I recently read Ronda Rousey’s book My Fight/Your Fight. In case you’re not familiar with her, I will list a few of her accomplishments: she is a former UFC champion, an Olympic bronze medalist in judo, and an ESPY Award recipient of both the Fighter of the Year and Best Woman Athlete awards. A few of the personal reasons that I connect with Rousey’s story are that I also started judo as a young girl and am a black belt in it (unlike her, I am not currently in my prime fighting condition); I, too, moved from a warm-weathered coastal city to a smaller town in North Dakota; and, like her, I really value authenticity both for myself and in other people. I admire Rousey for the numerous difficulties she has overcome, her position as one of the most dominant athletes of all time, and the barriers that she broke through by not letting people stop her from pursuing her dreams in a male-dominated field.
The two aspects of Rousey’s book that are most relevant to our lab’s research are related to her father’s tragic death by suicide and her past with an eating disorder (she reportedly had bulimia nervosa that began when she was an adolescent). Rousey speaks openly and compassionately about her father and how his death by suicide impacted her. I recommend reading about it in her own words in detail in her book or briefly in a piece she wrote at this link. Here, I will focus on three points about eating disorders from her book:
- There is a common misperception that people with bulimia nervosa are fragile. I can’t imagine that anyone would describe Rousey as anything other than exceptionally mentally and physically tough. You can see it in her judo matches and UFC fights. She is remarkably resilient despite the numerous hardships she has experienced (born with her umbilical cord around her neck, overcame a significant speech problem, lost her dad, and much more). Despite her obvious and immense strength, she suffered from bulimia nervosa for years before recovering. Her openness about her past helps to decrease public perception that eating disorders result from weakness.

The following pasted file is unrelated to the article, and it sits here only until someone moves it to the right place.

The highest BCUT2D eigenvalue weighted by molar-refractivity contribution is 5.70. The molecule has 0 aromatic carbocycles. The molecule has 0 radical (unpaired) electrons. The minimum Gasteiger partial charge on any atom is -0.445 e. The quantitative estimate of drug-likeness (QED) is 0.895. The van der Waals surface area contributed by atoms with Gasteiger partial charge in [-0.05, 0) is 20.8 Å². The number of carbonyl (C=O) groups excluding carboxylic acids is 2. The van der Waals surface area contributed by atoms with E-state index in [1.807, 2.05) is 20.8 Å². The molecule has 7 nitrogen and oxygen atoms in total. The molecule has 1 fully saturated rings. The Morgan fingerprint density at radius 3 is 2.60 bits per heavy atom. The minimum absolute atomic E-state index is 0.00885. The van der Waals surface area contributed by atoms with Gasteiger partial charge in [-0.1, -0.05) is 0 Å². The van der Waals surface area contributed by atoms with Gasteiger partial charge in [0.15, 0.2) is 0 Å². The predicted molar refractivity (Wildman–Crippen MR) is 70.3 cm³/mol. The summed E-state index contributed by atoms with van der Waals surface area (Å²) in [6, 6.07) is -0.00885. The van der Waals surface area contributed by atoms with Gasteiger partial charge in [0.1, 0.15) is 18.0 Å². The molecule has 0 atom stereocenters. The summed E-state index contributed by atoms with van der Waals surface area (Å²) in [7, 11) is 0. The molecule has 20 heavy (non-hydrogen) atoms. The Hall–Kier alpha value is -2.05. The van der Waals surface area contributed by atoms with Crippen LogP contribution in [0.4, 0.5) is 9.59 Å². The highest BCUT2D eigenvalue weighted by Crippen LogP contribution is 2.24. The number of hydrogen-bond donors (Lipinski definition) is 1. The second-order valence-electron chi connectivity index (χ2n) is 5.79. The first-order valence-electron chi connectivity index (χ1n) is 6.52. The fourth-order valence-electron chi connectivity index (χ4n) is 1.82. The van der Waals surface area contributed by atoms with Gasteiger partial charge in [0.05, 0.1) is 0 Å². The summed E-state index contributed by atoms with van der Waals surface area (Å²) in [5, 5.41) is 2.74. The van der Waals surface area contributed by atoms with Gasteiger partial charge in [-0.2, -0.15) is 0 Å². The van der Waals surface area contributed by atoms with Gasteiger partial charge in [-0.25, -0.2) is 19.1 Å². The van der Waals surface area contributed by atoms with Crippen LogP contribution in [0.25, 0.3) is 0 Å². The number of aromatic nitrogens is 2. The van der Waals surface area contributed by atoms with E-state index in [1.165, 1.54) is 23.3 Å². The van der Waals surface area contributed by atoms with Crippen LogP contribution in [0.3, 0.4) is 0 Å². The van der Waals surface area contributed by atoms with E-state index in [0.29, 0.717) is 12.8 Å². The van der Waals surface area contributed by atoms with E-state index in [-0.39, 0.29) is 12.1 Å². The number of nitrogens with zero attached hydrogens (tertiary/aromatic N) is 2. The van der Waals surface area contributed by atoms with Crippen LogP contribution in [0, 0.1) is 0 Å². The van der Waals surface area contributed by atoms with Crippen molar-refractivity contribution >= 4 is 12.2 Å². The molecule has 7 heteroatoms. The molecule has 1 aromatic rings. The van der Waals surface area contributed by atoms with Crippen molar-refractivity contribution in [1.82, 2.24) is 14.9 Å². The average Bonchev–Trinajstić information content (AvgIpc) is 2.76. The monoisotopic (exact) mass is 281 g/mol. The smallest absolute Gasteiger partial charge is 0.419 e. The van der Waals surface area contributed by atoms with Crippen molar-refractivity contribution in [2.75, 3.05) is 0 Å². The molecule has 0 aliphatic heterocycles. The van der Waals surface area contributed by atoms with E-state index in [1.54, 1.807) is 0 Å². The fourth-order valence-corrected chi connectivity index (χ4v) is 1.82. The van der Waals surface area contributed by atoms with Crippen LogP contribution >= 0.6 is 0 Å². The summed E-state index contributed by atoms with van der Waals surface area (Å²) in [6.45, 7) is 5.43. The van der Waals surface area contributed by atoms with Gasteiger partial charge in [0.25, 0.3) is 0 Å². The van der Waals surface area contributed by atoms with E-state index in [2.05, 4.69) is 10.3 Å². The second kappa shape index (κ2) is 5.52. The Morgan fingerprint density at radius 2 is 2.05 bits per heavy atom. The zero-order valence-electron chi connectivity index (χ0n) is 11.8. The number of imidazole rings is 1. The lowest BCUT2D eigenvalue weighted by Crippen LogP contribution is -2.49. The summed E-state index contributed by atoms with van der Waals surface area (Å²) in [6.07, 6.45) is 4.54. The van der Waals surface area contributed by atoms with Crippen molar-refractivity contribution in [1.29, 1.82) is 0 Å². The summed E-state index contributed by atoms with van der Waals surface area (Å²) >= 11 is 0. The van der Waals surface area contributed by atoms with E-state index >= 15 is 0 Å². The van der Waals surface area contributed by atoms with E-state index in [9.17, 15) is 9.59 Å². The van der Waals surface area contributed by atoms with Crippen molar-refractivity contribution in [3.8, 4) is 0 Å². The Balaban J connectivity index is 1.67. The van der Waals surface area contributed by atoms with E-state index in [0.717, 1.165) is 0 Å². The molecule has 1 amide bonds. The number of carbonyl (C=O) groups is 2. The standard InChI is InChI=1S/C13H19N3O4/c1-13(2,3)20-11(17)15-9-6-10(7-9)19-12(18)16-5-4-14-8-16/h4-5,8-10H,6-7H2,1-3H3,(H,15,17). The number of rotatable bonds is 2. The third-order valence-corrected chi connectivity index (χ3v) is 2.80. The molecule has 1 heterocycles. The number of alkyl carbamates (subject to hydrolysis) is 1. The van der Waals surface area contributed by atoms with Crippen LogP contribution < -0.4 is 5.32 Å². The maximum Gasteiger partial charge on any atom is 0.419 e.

- Rousey offers insight into the factors that she believes contributed to her eating disorder, and they are consistent with what we know from scientific research. Being an athlete, holding perfectionistic standards, feeling dissatisfied with her body, having low social support (which she experienced when her bulimia nervosa started), and fasting (which Rousey did to make weight for competitions) all elevate the risk for developing and continuing to have an eating disorder.
- In her book, Rousey states that she no longer binges or purges, no longer fasts to cut weight, that she typically maintains a healthy weight (rather than striving for an unhealthy low competition weight, as she did in the past), and that she now has a positive view and appreciation for her body. Like Serena Williams and other female athletes, people have attempted to criticize Rousey’s body by saying that she looks masculine. She responded to this by saying that her body was “badass” and “there’s not a single muscle on my body that isn’t for a purpose…” She raised money for a charity that focuses on mental health issues including body image, and her positive message about body image is spreading. Beyonce played the speech where Rousey said these things during a performance, and Demi Lovato (who also recovered from an eating disorder) has also expressed admiration for Rousey. There is hope for recovery and thriving after an eating disorder. If you or a loved one needs treatment for an eating disorder, there is help available: 1, 2, 3, and 4.
I will conclude with a fun fact for us folks who live in North Dakota. Ronda Rousey’s first full sentence was, “I like North Dakota more than California.” (p.18 of her book)
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